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The Fulcrum Suzanne Shaw Creative Award has two principal purposes: supporting the arts, and in so doing preserving the memory of a beloved Fulcrum staff member.

The award, in collaboration with the Bag Factory Artists’ Studios and Business and Arts South Africa (BASA), celebrates Shaw’s life by promoting young curatorial talent.

BASA CEO Michelle Constant says the award is about human resource, and has the dual purpose of supporting the arts and never forgetting Shaw; each time the award is mentioned, she is remembered. “Her memory will never be lost. It’s a living memory, and it’s a positive memory,” she says. Constant holds up two reasons why corporate support for the arts is essential.

Firstly, given our country’s current fiscal situation, the arts cannot expect to receive the kind of support from government that those in other countries will. And yet – as articulated in a study by the Ford Foundation – any child should enjoy sport and art as part of a “whole education”.

“I think that’s really important,” she states.

Secondly, she argues, corporate support for the arts speaks to the concept of shared value – that businesses benefit by working with and benefiting others.

The Fulcrum Suzanne Shaw Creative Award combines corporate social investment (by supporting young people in the arts), marketing (in that it gives Fulcrum a strong brand opportunity) and human resources (through remembering a colleague) to find shared value.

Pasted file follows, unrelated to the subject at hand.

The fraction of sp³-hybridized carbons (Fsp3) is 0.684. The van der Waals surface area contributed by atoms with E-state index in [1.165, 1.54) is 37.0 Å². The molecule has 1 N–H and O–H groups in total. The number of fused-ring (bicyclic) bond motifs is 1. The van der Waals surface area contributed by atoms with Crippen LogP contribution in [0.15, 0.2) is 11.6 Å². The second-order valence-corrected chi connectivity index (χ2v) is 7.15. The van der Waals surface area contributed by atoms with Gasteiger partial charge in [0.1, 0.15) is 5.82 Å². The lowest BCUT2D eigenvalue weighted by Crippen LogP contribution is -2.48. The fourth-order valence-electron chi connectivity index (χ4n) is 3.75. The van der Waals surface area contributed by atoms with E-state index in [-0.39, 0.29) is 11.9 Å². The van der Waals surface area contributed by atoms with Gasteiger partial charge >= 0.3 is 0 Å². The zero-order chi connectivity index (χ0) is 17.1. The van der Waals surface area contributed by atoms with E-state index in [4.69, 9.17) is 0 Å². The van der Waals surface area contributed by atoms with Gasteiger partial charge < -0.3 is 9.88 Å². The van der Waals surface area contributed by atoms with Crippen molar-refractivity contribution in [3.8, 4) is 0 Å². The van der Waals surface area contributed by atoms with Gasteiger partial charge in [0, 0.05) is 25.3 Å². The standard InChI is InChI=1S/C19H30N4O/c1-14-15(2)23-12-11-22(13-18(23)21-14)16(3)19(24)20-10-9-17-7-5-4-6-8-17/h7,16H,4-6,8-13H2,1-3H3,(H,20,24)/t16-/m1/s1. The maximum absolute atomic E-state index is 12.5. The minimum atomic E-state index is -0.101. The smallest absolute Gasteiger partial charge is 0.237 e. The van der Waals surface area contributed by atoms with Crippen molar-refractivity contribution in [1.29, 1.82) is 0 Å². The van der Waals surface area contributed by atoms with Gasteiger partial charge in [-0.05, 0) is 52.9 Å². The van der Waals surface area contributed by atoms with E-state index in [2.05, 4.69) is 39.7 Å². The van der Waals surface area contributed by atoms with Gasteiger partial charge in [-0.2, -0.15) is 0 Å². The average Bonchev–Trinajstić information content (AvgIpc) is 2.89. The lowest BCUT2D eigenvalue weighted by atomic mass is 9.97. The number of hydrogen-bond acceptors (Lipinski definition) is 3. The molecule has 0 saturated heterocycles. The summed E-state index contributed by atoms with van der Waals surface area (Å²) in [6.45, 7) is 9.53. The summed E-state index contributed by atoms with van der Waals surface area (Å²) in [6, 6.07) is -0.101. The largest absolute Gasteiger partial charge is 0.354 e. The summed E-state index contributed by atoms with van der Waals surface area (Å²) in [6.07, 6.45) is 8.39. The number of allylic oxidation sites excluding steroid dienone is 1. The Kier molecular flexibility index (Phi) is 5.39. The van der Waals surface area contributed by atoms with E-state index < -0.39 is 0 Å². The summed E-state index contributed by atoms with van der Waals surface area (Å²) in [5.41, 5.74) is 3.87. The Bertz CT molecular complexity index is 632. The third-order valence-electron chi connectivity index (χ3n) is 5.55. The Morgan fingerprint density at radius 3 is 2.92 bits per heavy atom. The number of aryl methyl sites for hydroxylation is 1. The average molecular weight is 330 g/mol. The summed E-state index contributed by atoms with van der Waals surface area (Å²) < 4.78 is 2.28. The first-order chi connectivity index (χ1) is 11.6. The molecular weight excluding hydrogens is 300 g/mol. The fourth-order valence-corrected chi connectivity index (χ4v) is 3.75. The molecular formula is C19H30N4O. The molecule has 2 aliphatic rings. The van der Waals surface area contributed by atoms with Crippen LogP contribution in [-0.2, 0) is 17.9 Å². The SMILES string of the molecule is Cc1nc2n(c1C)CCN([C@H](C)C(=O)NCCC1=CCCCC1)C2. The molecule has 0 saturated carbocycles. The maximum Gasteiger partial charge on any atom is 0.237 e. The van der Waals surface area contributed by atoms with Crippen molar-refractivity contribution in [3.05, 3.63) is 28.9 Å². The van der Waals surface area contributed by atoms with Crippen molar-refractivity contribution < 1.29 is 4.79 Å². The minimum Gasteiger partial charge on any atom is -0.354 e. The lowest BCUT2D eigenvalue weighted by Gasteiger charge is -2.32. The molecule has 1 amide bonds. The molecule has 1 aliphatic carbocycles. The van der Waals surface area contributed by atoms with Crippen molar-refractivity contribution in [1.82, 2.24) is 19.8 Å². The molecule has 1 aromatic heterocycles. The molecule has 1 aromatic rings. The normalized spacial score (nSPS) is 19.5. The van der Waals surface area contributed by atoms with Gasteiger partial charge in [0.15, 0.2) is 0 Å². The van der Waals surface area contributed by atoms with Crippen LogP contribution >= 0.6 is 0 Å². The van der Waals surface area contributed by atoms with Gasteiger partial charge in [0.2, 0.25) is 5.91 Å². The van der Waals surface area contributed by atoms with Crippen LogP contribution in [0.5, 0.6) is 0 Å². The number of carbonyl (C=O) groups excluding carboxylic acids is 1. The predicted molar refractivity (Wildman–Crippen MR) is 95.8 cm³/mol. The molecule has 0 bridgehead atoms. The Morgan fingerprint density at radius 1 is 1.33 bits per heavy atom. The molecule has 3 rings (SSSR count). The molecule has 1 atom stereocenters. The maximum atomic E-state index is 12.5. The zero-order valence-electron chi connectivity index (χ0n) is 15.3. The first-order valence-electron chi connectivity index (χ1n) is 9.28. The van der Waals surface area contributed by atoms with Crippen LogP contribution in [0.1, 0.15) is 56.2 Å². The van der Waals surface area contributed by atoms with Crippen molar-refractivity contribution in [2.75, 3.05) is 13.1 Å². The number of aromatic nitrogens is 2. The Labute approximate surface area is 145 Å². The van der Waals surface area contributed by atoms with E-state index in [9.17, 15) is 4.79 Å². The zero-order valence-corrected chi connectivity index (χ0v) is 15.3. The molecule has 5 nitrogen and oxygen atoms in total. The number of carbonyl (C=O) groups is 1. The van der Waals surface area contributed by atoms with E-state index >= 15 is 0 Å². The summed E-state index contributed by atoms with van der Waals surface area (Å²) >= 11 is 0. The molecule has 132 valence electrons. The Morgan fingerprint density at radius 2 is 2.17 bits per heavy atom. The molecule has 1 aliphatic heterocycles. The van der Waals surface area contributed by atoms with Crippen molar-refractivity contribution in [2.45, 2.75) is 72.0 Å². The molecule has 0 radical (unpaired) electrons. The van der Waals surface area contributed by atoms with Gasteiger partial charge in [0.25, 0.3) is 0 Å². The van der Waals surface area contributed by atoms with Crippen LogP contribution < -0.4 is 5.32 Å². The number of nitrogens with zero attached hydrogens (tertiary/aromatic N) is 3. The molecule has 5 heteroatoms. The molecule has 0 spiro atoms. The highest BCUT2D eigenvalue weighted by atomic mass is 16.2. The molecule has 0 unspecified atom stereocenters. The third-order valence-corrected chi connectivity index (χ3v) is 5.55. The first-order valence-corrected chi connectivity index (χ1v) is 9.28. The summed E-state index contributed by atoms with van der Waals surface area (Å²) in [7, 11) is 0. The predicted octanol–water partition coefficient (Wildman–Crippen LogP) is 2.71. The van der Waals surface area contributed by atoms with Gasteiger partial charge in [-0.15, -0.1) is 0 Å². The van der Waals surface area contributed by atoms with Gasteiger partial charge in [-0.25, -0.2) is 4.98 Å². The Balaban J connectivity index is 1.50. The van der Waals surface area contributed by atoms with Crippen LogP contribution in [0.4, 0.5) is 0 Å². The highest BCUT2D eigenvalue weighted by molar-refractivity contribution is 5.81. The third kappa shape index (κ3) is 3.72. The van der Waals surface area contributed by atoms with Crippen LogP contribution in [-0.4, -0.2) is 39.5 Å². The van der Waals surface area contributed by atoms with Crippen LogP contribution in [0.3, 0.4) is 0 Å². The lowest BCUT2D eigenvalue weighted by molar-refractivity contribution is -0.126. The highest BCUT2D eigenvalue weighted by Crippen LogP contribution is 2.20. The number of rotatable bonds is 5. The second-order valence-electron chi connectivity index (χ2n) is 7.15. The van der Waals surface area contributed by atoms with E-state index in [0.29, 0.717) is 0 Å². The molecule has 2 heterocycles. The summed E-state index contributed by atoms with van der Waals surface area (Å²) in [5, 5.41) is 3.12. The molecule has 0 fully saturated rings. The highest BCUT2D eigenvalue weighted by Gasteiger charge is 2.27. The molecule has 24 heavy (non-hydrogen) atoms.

“It shows Fulcrum as an engaged company in an engaged society,” says Constant. And engagement is at the heart of how the Fulcrum Suzanne Shaw Creative Award came into being, say Bag Factory Artists’ Studio director Thuli Mlambo-James and curator Aysha Waja.

“One of our artists, Benon Lutaaya, had a very good relationship with Su Shaw and also with Fulcrum, which he introduced to the Bag Factory,” says Bag Factory Artists’ Studio director Thuli Mlambo-James.

“Before she passed, we had guided her in her exhibition. When Fulcrum chairman Ian Bain wanted a memorial for her, we suggested a curatorial mentorship programme.”

The 2018 Fulcrum Suzanne Shaw Creative Award, which is open to aspiring curators younger than 35, will go to the proposal that best fits Fulcrum’s slogan of “seeing things differently”, says Bag Factory Artists’ Studio curator Aysha Waja.

The person who wins the 2018 award does need to have an arts background in some way, but not necessarily curatorial experience. The winner must have specific artists in mind, and include previously created art in their proposal – although provision is made in the award for new artworks.

“We’re looking for an intriguing and different proposal that challenges how we see art,” Waja continues.


This is what the award includes:

For Constant, the Fulcrum Suzanne Shaw Creative Award is about breaking down barriers; for example, between business and the arts, and between the public and the private and public sectors.

“We (the public) are the private sector, and we are the public sector. We have to stop thinking about ‘us’ and ‘them’. That’s what this is really all about,” she says.

Entries are open for the 2018 Fulcrum Suzanne Shaw Creative Award.

Click here to find out more about what the award entails, and how you can enter.

Entries close on 15 November 2017.